Among a variety of other requirements, investment advisers have a fiduciary duty to seek the best available execution for each client’s trades at the most favorable prices possible under current market conditions.
Meeting Best Execution Obligations
Advisers meet their fiduciary obligations of seeking best execution by working with broker-dealers that they believe can conduct transactions and provide best execution for investors. This determination is based on a number of factors, which usually include but are not limited to the following:
- The available research findings
- Execution and settlement capabilities
- Capital strength and stability
- Competitive transaction costs
- The broker-dealer’s trading efficiency and recent order flow
- Quality of customer service
- Knowledge of the other side of the trade
As part of their best execution review, an advisory firm should consider its historical experience with a broker-dealer, conduct independent surveys, review execution data and reports from the broker-dealers, and consider trade execution quality and routing data from other broker-dealers. (Read more about the importance of best execution here.)
Failures of Best Execution Policies — OCIE Issues Alert
The SEC’s Office of Compliance Inspections and Examinations (“OCIE”) recently issued a Risk Alert that includes a list of the most common compliance deficiencies found during exams concerning failures pertaining to best execution obligations of SEC-registered investment advisers.
Those issues listed by OCIE in the Risk Alert are the following:
- Not performing best execution reviews
- Not considering materially relevant factors during best execution reviews
- Not seeking comparisons from other broker-dealers
- Not fully disclosing best execution practices
- Not disclosing soft dollar arrangement
- Not properly administering mixed-use allocations
- Inadequate policies and procedures relating to best execution
- Not following best execution policies and procedures
Quoting the Risk Alert directly, “the determinative factor [in an adviser’s best execution analysis] is not the lowest possible commission cost but whether the transaction represents the best qualitative execution for the managed account. Advisers should therefore periodically and systematically evaluate the execution quality of broker-dealers executing their clients’ transactions.”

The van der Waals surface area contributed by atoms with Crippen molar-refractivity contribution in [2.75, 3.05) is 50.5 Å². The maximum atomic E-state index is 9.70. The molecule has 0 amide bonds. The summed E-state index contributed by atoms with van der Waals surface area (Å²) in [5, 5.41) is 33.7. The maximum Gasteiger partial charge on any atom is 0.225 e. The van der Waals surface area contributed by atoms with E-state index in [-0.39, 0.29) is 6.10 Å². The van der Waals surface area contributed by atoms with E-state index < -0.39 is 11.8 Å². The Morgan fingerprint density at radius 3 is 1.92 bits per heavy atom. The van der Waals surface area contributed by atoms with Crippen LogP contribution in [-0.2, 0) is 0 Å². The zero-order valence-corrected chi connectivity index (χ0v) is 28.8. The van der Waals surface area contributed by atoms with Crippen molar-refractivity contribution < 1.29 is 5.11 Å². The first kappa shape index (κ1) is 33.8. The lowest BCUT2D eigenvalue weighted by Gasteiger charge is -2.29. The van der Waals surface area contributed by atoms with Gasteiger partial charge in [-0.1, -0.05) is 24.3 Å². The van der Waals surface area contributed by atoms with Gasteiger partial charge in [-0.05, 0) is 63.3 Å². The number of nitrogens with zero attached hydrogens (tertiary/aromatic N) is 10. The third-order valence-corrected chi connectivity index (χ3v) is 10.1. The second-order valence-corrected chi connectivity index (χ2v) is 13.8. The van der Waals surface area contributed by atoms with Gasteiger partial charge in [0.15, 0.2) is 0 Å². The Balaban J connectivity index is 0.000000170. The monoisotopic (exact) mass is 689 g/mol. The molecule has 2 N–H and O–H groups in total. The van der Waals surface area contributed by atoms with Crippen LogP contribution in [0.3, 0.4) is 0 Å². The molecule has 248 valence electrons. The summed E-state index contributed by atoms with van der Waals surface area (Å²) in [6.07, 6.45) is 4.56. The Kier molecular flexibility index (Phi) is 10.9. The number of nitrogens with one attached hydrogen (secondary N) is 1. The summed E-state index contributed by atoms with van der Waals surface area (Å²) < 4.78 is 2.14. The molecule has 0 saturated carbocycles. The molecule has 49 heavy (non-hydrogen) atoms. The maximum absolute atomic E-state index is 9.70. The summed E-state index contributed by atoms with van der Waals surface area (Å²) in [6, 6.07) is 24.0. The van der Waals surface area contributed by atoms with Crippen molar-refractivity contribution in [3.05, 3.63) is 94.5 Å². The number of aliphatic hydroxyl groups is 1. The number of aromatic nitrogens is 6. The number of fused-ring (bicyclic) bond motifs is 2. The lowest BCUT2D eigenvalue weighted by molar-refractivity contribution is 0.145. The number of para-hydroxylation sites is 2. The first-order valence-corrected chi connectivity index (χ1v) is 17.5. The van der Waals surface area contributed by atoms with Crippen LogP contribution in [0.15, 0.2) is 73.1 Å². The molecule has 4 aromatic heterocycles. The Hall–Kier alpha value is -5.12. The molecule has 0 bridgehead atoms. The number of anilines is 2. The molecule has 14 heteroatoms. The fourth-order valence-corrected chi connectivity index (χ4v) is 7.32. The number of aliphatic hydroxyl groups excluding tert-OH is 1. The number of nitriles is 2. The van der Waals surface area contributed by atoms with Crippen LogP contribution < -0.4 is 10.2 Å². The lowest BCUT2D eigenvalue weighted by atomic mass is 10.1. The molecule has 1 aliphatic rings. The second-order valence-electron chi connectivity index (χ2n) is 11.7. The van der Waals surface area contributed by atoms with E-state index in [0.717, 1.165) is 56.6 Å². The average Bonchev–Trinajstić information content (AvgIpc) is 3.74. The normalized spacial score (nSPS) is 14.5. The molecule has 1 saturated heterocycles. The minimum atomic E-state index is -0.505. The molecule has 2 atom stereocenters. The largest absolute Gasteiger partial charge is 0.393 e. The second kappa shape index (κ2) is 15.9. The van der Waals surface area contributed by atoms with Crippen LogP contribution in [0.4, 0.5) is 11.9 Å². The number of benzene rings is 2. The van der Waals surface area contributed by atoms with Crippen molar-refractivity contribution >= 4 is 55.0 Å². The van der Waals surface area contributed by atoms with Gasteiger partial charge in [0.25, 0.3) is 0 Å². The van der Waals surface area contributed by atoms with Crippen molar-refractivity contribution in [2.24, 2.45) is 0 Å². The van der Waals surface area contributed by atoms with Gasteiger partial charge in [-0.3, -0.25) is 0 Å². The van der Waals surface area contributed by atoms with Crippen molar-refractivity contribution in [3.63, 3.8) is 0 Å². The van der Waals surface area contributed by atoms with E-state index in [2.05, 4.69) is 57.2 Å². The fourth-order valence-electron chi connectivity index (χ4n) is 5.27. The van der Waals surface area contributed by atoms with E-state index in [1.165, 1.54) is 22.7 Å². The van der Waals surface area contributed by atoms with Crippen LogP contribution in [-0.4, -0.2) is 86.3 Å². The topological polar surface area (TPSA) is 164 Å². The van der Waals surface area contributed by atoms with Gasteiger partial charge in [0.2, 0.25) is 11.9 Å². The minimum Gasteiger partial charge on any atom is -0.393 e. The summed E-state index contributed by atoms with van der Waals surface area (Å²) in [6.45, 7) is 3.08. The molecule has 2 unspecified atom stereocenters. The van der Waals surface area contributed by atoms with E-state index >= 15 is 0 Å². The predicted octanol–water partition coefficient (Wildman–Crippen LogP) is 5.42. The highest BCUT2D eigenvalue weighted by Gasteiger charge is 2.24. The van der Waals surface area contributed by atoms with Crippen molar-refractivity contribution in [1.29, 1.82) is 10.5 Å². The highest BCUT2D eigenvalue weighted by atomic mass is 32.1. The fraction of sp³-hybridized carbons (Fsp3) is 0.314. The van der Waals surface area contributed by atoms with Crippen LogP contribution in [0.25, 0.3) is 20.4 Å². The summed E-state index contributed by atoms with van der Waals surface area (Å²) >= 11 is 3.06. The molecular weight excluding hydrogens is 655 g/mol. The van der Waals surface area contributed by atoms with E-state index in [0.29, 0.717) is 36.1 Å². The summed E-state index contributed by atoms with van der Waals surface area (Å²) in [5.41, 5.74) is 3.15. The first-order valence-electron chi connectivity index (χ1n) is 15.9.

(You can read the full Risk Alert document here.)
All of these concerns outlined by OCIE affect an advisory firm’s ability to meet its fiduciary obligation of seeking best execution.
Best Execution Reviews — Steps Your Firm Should Take
The first step in establishing best execution reviews is to develop an effective process for internal testing that evaluates the quality of execution.
The next step is to adopt a comprehensive best execution policy that is focused on steps taken prior to trade placement, during trade execution, and post-execution.
In addition to having a robust broker-dealer selection process, advisers should have effective surveillance tools and testing procedures that measure trade execution, and transactions costs should be put into place in order to determine the trade quality of a broker-dealer over time.
Any findings that come from surveillance and testing should be documented so that all decisions and actions can be supported in case of an inquiry by the SEC or other regulatory bodies.
Achieving comprehensive policies and internal testing procedures that monitor whether a firm is seeking and achieving best execution can be somewhat overwhelming and a bit of an administrative burden
Core Compliance & Legal Services, Inc., consultants have worked in the investment advisory industry for many years and understand the complexities and intricacies of advisory business operations at all levels. For assistance with best execution determinations, risk assessments, mock examinations, soft dollar considerations, and trade allocation procedures, find more information here.